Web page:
Grade one students relaxing on Ecole St. Elizabeth’s presentation stairs.  Some 11,000 children moved into new P3 schools this fall in Saskatchewan.  Photo courtesy of the Government of Saskatchewan

Campaign launched to protect Catholic schools in Saskatchewan

By 
  • November 24, 2017
REGINA – Catholic education in Saskatchewan is safe in the short term as the provincial government has vowed to use the notwithstanding clause to overturn a court ruling that threatened its existence, but school officials are looking to ensure its survival in the long term.

The Saskatchewan Catholic School Boards’ Association (SCSBA) has launched a fundraising campaign to raise $300,000 to cover anticipated legal costs to appeal an April court decision that threatened the existence of Catholic schools. Justice Donald Layh ruled April 21 in the Theodore school case that public funding of non-Catholic students in the Catholic school system is unconstitutional. The ruling prompted concerns from mainly rural Saskatchewan parents that their children would be forced to switch schools and be educated in different communities.

While Premier Brad Wall and the governing Saskatchewan Party almost immediately signalled its support for the system as it is, promising to invoke the notwithstanding clause to overrule the court’s decision on May 17, it’s a “political exercise” that would have to repeated every five years — the notwithstanding option is only good for that timeframe. Tom Fortosky, executive director of the SCSBA, said the association wants to appeal the original ruling and get closure on the matter as soon as possible.

“The reason we’re doing the appeal is that if we’re successful that’s a permanent solution to the issue,” said Fortosky.

The SCSBA has been seeking funds for its appeal since shortly after the 12-year court battle wrapped, but with the end of the school year and summer break near, and then the beginning of the new semester, there has been little time to do a proper campaign. That changed Nov. 15 when the association launched its fundraising efforts in earnest.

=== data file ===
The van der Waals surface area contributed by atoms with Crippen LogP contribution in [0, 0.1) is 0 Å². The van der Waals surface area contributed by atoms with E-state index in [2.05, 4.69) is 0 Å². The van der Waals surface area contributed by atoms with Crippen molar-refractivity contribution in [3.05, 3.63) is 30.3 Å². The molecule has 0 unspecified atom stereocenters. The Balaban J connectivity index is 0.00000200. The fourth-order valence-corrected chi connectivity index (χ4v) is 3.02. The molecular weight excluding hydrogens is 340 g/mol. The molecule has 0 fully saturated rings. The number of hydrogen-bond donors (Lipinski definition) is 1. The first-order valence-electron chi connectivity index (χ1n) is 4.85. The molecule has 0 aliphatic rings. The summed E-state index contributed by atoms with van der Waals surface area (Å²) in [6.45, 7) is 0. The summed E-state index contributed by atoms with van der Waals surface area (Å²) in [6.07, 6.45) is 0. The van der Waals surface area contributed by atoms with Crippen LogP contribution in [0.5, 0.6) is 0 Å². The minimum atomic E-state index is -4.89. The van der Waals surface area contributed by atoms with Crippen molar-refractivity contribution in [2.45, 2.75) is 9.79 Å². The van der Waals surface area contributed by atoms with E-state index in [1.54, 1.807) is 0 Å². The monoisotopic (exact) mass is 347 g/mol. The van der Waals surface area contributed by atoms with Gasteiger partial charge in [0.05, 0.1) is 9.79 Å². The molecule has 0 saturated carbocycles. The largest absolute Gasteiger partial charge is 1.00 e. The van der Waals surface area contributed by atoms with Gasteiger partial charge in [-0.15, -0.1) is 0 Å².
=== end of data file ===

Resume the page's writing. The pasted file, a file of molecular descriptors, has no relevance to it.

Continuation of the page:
The eight Catholic school divisions under the association’s umbrella have banded together to guarantee the $300,000 legal experts estimate will be needed to fight the decision, first in the Saskatchewan Court of Appeal, and possibly all the way to the Supreme Court of Canada.

By the start of the public campaign, just under $20,000 had been raised.

“I’m confident and very hopeful that we’ll be able to meet our goal, raise the funds that we need for the appeal,” said Fortosky.

The association has turned to fundraising to preserve precious dollars intended for classrooms. The most recent provincial budget saw a belt-tightening across all services, including education, to deal with a billion-dollar deficit.

“We’re concerned about having operating funds being used for legal costs,” said Fortosky.

The “soft goal” for the Catholic school boards is to raise about $7 per each of their 40,000 students.

“We are committed to doing whatever is necessary to help protect a parent’s ability to choose a faith-based Catholic education for their child(ren),” wrote SCSBA president Paula Scott in her appeal for support. “We believe in what our Catholic schools have to offer, and know you do as well. We therefore encourage you to consider, over the next couple of months, making your contribution to our collective challenge.”

Fortosky is confident they have solid grounds to reverse Layh’s ruling, but “there is no guarantee in a court of law.”

The association expects to be in court by mid-2018.

(Conlon is a writer in Regina.)

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